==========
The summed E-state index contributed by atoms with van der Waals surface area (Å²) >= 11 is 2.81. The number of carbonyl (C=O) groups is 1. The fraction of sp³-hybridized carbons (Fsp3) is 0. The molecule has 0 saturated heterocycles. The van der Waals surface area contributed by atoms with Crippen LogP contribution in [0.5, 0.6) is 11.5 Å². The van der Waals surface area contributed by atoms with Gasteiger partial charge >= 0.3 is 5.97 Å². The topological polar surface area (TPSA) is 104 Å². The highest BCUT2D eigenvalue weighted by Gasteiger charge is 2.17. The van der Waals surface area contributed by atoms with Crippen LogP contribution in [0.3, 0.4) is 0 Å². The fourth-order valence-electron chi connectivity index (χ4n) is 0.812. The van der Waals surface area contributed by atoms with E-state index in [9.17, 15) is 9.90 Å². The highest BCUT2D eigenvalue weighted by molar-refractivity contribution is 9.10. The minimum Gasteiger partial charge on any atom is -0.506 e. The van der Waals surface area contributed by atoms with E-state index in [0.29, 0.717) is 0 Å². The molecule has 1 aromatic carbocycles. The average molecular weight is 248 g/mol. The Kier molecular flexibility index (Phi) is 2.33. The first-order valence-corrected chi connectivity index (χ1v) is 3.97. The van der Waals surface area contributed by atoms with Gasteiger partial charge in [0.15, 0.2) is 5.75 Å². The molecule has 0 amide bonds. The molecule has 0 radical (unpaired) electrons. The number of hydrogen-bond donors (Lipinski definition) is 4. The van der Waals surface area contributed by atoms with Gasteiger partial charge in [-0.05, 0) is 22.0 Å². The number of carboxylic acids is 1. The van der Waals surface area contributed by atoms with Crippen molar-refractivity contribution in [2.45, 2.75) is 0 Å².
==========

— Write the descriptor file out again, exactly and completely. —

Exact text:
The summed E-state index contributed by atoms with van der Waals surface area (Å²) >= 11 is 2.81. The number of carbonyl (C=O) groups is 1. The fraction of sp³-hybridized carbons (Fsp3) is 0. The molecule has 0 saturated heterocycles. The van der Waals surface area contributed by atoms with Crippen LogP contribution in [0.5, 0.6) is 11.5 Å². The van der Waals surface area contributed by atoms with Gasteiger partial charge >= 0.3 is 5.97 Å². The topological polar surface area (TPSA) is 104 Å². The highest BCUT2D eigenvalue weighted by Gasteiger charge is 2.17. The van der Waals surface area contributed by atoms with Crippen LogP contribution in [0.3, 0.4) is 0 Å². The fourth-order valence-electron chi connectivity index (χ4n) is 0.812. The van der Waals surface area contributed by atoms with E-state index in [9.17, 15) is 9.90 Å². The highest BCUT2D eigenvalue weighted by molar-refractivity contribution is 9.10. The minimum Gasteiger partial charge on any atom is -0.506 e. The van der Waals surface area contributed by atoms with E-state index in [0.29, 0.717) is 0 Å². The molecule has 1 aromatic carbocycles. The average molecular weight is 248 g/mol. The Kier molecular flexibility index (Phi) is 2.33. The first-order valence-corrected chi connectivity index (χ1v) is 3.97. The van der Waals surface area contributed by atoms with Gasteiger partial charge in [0.15, 0.2) is 5.75 Å². The molecule has 0 amide bonds. The molecule has 0 radical (unpaired) electrons. The number of hydrogen-bond donors (Lipinski definition) is 4. The van der Waals surface area contributed by atoms with Gasteiger partial charge in [-0.05, 0) is 22.0 Å². The number of carboxylic acids is 1. The van der Waals surface area contributed by atoms with Crippen molar-refractivity contribution in [2.45, 2.75) is 0 Å².